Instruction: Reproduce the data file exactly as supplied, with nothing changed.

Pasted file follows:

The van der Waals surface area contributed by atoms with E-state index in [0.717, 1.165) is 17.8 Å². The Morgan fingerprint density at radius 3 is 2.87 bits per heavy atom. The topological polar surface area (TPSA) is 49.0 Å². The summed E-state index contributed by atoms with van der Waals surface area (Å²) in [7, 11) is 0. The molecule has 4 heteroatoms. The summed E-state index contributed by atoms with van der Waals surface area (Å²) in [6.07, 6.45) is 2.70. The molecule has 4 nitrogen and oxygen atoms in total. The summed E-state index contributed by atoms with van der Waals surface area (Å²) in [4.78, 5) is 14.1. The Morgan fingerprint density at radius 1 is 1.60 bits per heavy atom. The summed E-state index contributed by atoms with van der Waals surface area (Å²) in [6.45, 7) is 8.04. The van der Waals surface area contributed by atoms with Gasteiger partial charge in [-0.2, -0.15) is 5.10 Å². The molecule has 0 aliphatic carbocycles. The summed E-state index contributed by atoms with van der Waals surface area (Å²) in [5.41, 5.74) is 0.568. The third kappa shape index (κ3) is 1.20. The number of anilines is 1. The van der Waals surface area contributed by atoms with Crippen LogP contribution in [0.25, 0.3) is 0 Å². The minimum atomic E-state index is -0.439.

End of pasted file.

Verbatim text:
The van der Waals surface area contributed by atoms with E-state index in [0.717, 1.165) is 17.8 Å². The Morgan fingerprint density at radius 3 is 2.87 bits per heavy atom. The topological polar surface area (TPSA) is 49.0 Å². The summed E-state index contributed by atoms with van der Waals surface area (Å²) in [7, 11) is 0. The molecule has 4 heteroatoms. The summed E-state index contributed by atoms with van der Waals surface area (Å²) in [6.07, 6.45) is 2.70. The molecule has 4 nitrogen and oxygen atoms in total. The summed E-state index contributed by atoms with van der Waals surface area (Å²) in [4.78, 5) is 14.1. The Morgan fingerprint density at radius 1 is 1.60 bits per heavy atom. The summed E-state index contributed by atoms with van der Waals surface area (Å²) in [6.45, 7) is 8.04. The van der Waals surface area contributed by atoms with Gasteiger partial charge in [-0.2, -0.15) is 5.10 Å². The molecule has 0 aliphatic carbocycles. The summed E-state index contributed by atoms with van der Waals surface area (Å²) in [5.41, 5.74) is 0.568. The third kappa shape index (κ3) is 1.20. The number of anilines is 1. The van der Waals surface area contributed by atoms with Crippen LogP contribution in [0.25, 0.3) is 0 Å². The minimum atomic E-state index is -0.439.